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Category Archives: Television

Locast (local TV antenna-to-streaming service) suspends ops after devastating court ruling.

Locast is a digital app that live streams over-the-air television stations without a cable or satellite TV subscription. The service has a few million users for its expanding offering which Locast currently covers roughly 55% of the US with operations in 36 markets.

On August 31, that all changed. a New York federal court granted partial summary judgements in the high-profile copyright case against the service brought by the four major broadcast networks.

The Court concluded that Locast's reliance on a loophole in coppyright law created to allow nonprofit organizations to operate secondary transmission services did not cover Locast's service.

The ruling is a major blow, but it's only a partial ruling. There may still be a trial. But the day after the ruling, Locast notified its users that it was ceasing operations immediately.

The unreasonable expansion of the Right of First Refusal Clause in entertainment contracts.

The unreasonable expansion of the Right of First Refusal Clause in entertainment contracts.


The unreasonable expansion of the Right of First Refusal Clause in entertainment contracts.Get Your Head around the movie biz

After practicing entertainment law for nearly 25 years, I've noticed a disconcerting trend in deals with major studios and networks. That trend is toward expanding the scope of a Right of First Refusal and First Negotiation clause(s) in such a way as to unreasonably encumber things, even after the studio or network has “passed” on a project.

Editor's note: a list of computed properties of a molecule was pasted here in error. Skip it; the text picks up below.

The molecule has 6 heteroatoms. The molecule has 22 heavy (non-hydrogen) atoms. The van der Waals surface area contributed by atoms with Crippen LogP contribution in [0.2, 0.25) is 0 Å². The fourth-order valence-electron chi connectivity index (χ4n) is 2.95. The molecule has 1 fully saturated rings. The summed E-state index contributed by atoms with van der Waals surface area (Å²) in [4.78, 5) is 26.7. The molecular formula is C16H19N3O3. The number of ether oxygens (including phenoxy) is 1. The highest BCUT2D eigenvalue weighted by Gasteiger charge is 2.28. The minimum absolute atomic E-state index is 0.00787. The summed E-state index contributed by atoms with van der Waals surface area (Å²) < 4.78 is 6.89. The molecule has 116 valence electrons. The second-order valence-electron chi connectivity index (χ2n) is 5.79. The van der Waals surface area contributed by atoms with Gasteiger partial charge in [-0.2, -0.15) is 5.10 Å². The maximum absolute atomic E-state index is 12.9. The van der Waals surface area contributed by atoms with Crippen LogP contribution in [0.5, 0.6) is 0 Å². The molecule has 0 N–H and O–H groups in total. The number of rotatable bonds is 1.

What is a Right of First Refusal?

A Right of first refusal (ROFR or RFR) is a contractual right that gives its holder the option to enter a business transaction with the owner of something, according to specified terms, before the owner is entitled to enter into that transaction with a third party.

What is Right of First Negotiation?

Sometimes called a “Right of First Offer”,  a Right of First Negotiation  means that the  owner must undergo exclusive good faith negotiations with the network or studio before negotiating with other parties.

So, for example, when selling rights for a screen adaptation of a novel, the author of the book might wish to reserve rights for audiobooks, an author-written sequel, or a stage adaptation. Often, studios will grant such reservations of rights, but insist on a Right of First Refusal or First Negotiation.

Under such a clause, before selling or licensing a reserved right a third party, the author would be required to first offer the right to the studio. Then, if the studio doesn't accept the proposed terms, the author is free to sell to (or negotiate with, as the case may be) others.